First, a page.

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From Tragedy to Triumph: An Advocate Mom from Allentown Shares Her Story on Bringing School Bus Stop-Arm Cameras to Pennsylvania

Amber Clark’s world was turned upside down when she saw a speeding car narrowly miss hitting her 6-year-old daughter, Olivia, as they waited at a school bus stop in Allentown. This frightening incident spurred Amber into action, and she launched the Red Means Stop campaign, a grassroots movement aimed at improving road safety.

At BusPatrol, we share Amber’s commitment to school bus safety and immediately began working closely with her and her community to prevent students like Olivia from being put at risk by reckless motorists.

In 2019, we collaborated with the Allentown School District to establish a pilot program aimed at capturing data on school bus illegal passings. The results were shocking – in just 47 school days, the pilot recorded over 200 drivers illegally passing stopped school buses.

Today, thanks to the tireless efforts of advocates like Amber and our continued partnership with communities across the state, almost 2,500 school buses in Pennsylvania are equipped with automated enforcement technology. This critical tool is helping to change driver behavior and make our roads safer for all.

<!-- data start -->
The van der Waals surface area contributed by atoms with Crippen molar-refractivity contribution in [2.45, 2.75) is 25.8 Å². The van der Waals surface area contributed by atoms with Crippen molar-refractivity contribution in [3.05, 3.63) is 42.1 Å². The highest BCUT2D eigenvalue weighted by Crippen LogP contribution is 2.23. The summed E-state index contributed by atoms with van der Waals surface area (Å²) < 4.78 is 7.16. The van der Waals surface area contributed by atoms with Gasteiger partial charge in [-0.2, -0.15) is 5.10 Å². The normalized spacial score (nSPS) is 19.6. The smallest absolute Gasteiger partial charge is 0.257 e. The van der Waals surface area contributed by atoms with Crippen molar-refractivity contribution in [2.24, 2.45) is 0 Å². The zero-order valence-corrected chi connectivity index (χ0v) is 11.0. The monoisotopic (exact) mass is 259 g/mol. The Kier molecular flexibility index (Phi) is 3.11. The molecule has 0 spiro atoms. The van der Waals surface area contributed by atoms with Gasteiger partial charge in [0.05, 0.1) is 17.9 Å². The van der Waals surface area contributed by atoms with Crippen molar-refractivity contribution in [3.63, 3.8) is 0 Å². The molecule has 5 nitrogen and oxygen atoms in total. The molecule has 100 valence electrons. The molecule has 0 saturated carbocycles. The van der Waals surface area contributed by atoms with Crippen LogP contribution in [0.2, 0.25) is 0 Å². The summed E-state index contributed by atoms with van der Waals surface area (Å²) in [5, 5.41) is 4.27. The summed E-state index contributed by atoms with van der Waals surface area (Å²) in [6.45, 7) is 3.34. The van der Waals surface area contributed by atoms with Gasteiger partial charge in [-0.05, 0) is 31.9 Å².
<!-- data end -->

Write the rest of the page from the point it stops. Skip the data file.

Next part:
In the following interview, we speak with Amber about her remarkable journey, the challenges she faced along the way, and the lessons she learned from her fight for safer roads.


As a mother, how did your school bus incident hit home for you?  

Initially it terrified me; we both could have lost our lives that day. It spurred me on to take action to ensure that no other parent felt as I did that day, and that no other child felt afraid to get on a school bus.